Gaining media press for your company can drive a huge influx of traffic to your site, but rarely seems to bring in consistent visitors because the news industry covers topics in bursts.

Instead, opt for a continuous traffic-driving source. We decided to target influential people to participate in the alpha version of our product, BunnyCast. The product allows us to create an automatic voice recording from a real person and posts it in the actual blog post as a downloadable podcast version.

Since this happens automatically whenever a blogger posts to their blog, and since we include a quick voice over spot about what VoiceBunny does at the beginning, we're able to easily drive tons of press to all of our products whenever one of our influencers writes a blog post. We approached several investors and entrepreneurs and ended up partnering with influencers like Fred Wilson from, who is one of the more prolific bloggers in the industry. Because we use influencers, we're able to get consistent coverage rather than a blip of hits that fades away quickly.

Example #3: A Scalable Email Marketing Strategy

You have probably had it hammered into your head that email marketing is a crucial piece of the promotion puzzle. But even when you implement an email marketing strategy, you might be making it much more difficult than it needs to be and expending unnecessary energy trying to maintain a consistent content schedule, making yourself crazy in the process.

The problem is, you're relying too much on seasonal campaigns and neglecting auto-responder sequences, which are the key to building your email list quickly and on autopilot. It's tempting to send out quick hits with coupons and discounts on major holidays, like Valentine's Day and Christmas, but too many promotions can rapidly devalue your product and train your most loyal customer to wait until there is a sale.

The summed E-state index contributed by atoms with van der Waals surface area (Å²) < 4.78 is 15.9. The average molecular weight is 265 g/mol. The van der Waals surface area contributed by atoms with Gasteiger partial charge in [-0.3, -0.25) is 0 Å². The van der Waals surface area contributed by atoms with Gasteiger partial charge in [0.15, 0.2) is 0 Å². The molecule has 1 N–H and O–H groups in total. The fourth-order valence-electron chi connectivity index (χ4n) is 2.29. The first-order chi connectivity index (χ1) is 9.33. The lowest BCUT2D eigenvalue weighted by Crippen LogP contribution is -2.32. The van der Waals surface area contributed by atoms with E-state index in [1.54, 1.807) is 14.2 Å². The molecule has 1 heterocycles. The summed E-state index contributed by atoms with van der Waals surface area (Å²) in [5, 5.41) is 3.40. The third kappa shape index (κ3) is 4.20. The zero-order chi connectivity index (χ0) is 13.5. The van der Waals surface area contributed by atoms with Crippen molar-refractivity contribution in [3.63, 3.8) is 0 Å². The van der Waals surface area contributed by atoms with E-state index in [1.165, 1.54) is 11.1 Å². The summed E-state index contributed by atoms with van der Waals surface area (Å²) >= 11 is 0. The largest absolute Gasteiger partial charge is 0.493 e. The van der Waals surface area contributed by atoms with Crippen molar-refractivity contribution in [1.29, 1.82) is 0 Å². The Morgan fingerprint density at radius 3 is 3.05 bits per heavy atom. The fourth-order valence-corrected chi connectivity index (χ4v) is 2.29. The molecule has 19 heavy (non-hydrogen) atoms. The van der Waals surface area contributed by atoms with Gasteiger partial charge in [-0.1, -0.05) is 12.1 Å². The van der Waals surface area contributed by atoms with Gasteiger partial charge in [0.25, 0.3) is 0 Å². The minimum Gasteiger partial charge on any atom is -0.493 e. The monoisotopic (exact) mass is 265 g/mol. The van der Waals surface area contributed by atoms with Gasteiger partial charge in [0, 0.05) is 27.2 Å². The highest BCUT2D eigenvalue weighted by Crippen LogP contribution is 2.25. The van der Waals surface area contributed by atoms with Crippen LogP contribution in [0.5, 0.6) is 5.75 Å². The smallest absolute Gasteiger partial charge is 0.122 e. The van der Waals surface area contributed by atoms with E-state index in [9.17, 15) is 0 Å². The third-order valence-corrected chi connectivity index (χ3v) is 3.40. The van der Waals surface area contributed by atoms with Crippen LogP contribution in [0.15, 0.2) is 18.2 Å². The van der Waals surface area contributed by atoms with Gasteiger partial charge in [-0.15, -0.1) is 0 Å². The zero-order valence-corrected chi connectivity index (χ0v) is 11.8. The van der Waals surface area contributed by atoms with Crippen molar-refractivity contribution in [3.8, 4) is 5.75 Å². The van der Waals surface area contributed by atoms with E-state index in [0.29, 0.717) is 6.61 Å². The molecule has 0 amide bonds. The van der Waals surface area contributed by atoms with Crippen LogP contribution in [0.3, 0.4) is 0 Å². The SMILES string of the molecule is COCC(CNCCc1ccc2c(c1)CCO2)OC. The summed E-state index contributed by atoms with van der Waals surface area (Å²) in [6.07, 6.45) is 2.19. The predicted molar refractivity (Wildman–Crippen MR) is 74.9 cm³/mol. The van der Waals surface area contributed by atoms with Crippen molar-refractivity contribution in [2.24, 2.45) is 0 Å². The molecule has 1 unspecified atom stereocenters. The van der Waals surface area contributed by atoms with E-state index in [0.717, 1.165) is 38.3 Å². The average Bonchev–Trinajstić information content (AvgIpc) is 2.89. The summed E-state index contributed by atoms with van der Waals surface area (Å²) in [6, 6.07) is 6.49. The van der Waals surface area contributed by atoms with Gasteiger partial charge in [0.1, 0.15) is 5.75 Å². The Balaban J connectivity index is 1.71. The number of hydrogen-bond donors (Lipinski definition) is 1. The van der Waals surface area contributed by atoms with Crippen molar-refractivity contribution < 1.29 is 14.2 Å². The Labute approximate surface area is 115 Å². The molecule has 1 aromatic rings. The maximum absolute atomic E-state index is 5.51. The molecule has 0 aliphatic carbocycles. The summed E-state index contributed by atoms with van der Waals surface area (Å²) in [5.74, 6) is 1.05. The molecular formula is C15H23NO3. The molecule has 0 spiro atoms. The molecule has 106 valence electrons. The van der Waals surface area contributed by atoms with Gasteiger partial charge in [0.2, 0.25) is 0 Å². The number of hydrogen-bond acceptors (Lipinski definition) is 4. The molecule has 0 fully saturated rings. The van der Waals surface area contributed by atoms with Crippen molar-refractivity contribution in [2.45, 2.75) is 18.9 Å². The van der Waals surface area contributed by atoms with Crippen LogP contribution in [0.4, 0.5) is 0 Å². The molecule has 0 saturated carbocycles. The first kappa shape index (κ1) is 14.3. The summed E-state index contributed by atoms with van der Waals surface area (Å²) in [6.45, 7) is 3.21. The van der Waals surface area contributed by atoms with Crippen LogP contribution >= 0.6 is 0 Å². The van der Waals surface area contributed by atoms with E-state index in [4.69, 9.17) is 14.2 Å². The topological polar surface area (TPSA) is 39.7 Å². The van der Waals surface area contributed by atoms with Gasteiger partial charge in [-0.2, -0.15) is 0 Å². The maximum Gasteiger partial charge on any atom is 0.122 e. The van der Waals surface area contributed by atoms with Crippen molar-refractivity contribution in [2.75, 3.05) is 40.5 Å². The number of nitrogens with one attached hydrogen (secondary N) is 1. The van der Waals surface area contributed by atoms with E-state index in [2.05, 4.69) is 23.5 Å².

Instead, focus on building a highly converting auto-responder sequence with emails rooted in thought leadership. Make building trust with your potential customers the main intention for this sequence. For example, at VoiceBunny, we provide our email subscribers with a comprehensive guide to directing voice over talent, which is extremely helpful if they are new to working on projects that require voice over artists.

So now that you've seen how to create scalable solutions in every aspect of your marketing strategy, are you going to continue running your one-hit wonder campaigns that draw a crowd for a just a few fleeting moments before they're on to the next shiny object? Or will you implement this advice and come up with a scalable, consistent approach that brings in a steady trickle of leads every single day?

The choice is yours, but remember -- one-hit wonders may make a splash momentarily, but they usually don't stick in people's minds for long!


Jun Loayza is the Chief Marketing Officer of VoiceBunny and Voice123. In his entrepreneurial experience, Jun has sold 2 Internet companies, raised over $1 Million in Angel funding, and lead social media technology campaigns for Sephora, Whole Foods Market, Levi's, LG, and Activision.